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New report says bus investment is most cost-effective way of cleaning the air

Fri 21 April 2017 | Back to news list | More bus news

A new report commissioned by Greener Journeys says that investing in greener bus technologies is the most cost-effective way of rapidly tackling urban air pollution. The report says that the latest clean bus technology is particularly effective at cutting pollution.  
 
The report by Professor David Begg, Visiting Professor at Plymouth University and former chairman of the Government’s Commission for Integrated Transport, says that fitting air filters to, or replacing older diesel buses is up to 15 times more efficient than paying motorists to scrap diesel cars and that green bus technology is currently more effective at cutting pollution than the latest diesel car engines.
 
His report also warns that without Government support for clean bus technology, fares could rise by 40%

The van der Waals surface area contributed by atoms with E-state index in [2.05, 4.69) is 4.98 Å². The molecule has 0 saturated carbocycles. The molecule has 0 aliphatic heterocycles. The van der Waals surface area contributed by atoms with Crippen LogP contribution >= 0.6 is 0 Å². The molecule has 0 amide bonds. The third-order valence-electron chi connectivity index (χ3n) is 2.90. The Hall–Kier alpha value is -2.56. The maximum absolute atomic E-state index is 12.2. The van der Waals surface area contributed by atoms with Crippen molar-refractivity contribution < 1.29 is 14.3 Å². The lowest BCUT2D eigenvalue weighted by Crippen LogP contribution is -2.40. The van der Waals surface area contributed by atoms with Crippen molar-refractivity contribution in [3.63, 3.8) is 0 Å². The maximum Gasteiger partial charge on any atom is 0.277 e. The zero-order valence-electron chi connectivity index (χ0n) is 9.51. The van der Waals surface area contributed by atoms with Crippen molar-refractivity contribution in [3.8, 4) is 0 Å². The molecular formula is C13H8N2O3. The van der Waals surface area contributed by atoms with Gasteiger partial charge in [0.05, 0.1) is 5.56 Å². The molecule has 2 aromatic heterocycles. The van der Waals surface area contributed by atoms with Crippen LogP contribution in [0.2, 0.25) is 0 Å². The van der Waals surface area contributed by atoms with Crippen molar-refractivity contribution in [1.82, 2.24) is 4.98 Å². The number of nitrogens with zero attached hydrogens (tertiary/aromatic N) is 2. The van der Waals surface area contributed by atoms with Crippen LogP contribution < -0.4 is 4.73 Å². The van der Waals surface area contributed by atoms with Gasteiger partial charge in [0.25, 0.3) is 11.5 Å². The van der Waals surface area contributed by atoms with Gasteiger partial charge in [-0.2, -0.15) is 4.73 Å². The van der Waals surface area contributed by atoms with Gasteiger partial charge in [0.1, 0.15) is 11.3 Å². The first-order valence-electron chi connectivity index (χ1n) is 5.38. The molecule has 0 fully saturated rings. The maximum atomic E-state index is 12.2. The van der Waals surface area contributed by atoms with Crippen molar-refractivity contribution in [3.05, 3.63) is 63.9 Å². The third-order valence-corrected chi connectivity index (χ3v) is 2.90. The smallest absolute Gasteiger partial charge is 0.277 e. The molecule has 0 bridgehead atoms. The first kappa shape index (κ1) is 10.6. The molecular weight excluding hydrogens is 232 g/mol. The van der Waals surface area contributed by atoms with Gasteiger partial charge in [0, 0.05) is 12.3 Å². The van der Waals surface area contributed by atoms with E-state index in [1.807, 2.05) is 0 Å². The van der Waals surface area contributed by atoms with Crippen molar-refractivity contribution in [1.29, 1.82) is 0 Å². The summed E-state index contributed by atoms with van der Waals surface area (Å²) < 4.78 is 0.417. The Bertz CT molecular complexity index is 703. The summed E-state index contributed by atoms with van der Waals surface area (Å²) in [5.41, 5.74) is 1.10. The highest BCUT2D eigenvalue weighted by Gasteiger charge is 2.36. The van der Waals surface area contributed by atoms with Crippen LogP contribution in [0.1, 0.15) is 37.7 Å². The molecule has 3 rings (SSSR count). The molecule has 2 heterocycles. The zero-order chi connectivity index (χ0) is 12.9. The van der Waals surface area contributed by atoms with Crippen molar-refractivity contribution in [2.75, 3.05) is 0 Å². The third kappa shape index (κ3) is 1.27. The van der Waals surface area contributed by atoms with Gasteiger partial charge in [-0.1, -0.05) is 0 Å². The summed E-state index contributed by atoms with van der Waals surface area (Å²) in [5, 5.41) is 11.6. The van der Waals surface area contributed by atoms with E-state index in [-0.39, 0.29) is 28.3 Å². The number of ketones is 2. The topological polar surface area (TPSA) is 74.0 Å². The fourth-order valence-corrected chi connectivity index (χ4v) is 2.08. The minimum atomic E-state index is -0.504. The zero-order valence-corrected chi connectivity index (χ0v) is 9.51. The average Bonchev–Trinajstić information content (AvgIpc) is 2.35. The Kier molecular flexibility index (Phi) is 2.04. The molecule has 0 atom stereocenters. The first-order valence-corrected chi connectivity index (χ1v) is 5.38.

The report says that 'bus retrofitting' would cost the taxpayer just £12 per kilogram of nitrogen oxides saved. A bus scrappage scheme is almost as cost-effective at £16 per kilogram of NOx saved.

The report argues that if the Government is serious about tackling air quality in towns and cities across the UK, it must “put the bus at the centre” of its strategy.

It comments that the latest Euro VI diesel buses produce 95% fewer emissions than the previous models, and less emissions overall than a Euro 6 diesel car despite having the capacity to carry 15 times more passengers. 

Claire Haigh, Chief Executive of Greener Journeys, said: “Air quality is among the most pressing concerns in towns and cities across the UK, and this vital report highlights the key role of buses as an integral part of the solution.

“Not only are the latest diesel buses cleaner than diesel cars, but taking cars off the road would also help reduce congestion, which causes tailpipe emissions to be increased by up to three or four times.

“Furthermore, putting buses at the centre of the air quality strategy would support UK manufacturing as at least 80% of urban buses sold in the UK are built in the UK.”



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